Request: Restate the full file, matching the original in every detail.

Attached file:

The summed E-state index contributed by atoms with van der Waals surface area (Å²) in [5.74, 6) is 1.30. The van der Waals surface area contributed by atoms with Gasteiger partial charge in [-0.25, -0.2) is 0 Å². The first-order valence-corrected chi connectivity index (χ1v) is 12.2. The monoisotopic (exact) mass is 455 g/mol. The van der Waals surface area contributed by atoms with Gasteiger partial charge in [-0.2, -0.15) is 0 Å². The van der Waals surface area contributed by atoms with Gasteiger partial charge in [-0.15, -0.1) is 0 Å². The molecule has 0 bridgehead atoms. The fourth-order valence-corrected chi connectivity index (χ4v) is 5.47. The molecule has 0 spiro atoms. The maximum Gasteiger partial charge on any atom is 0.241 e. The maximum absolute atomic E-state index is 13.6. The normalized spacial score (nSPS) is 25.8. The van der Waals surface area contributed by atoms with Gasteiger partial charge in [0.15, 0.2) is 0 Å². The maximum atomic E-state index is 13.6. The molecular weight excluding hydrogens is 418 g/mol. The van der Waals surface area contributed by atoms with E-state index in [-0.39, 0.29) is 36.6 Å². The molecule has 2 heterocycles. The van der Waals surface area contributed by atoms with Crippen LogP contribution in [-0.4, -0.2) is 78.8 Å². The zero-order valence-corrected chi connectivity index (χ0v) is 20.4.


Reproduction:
The summed E-state index contributed by atoms with van der Waals surface area (Å²) in [5.74, 6) is 1.30. The van der Waals surface area contributed by atoms with Gasteiger partial charge in [-0.25, -0.2) is 0 Å². The first-order valence-corrected chi connectivity index (χ1v) is 12.2. The monoisotopic (exact) mass is 455 g/mol. The van der Waals surface area contributed by atoms with Gasteiger partial charge in [-0.2, -0.15) is 0 Å². The van der Waals surface area contributed by atoms with Gasteiger partial charge in [-0.15, -0.1) is 0 Å². The molecule has 0 bridgehead atoms. The fourth-order valence-corrected chi connectivity index (χ4v) is 5.47. The molecule has 0 spiro atoms. The maximum Gasteiger partial charge on any atom is 0.241 e. The maximum absolute atomic E-state index is 13.6. The normalized spacial score (nSPS) is 25.8. The van der Waals surface area contributed by atoms with Gasteiger partial charge in [0.15, 0.2) is 0 Å². The maximum atomic E-state index is 13.6. The molecular weight excluding hydrogens is 418 g/mol. The van der Waals surface area contributed by atoms with E-state index in [-0.39, 0.29) is 36.6 Å². The molecule has 2 heterocycles. The van der Waals surface area contributed by atoms with Crippen LogP contribution in [-0.4, -0.2) is 78.8 Å². The zero-order valence-corrected chi connectivity index (χ0v) is 20.4.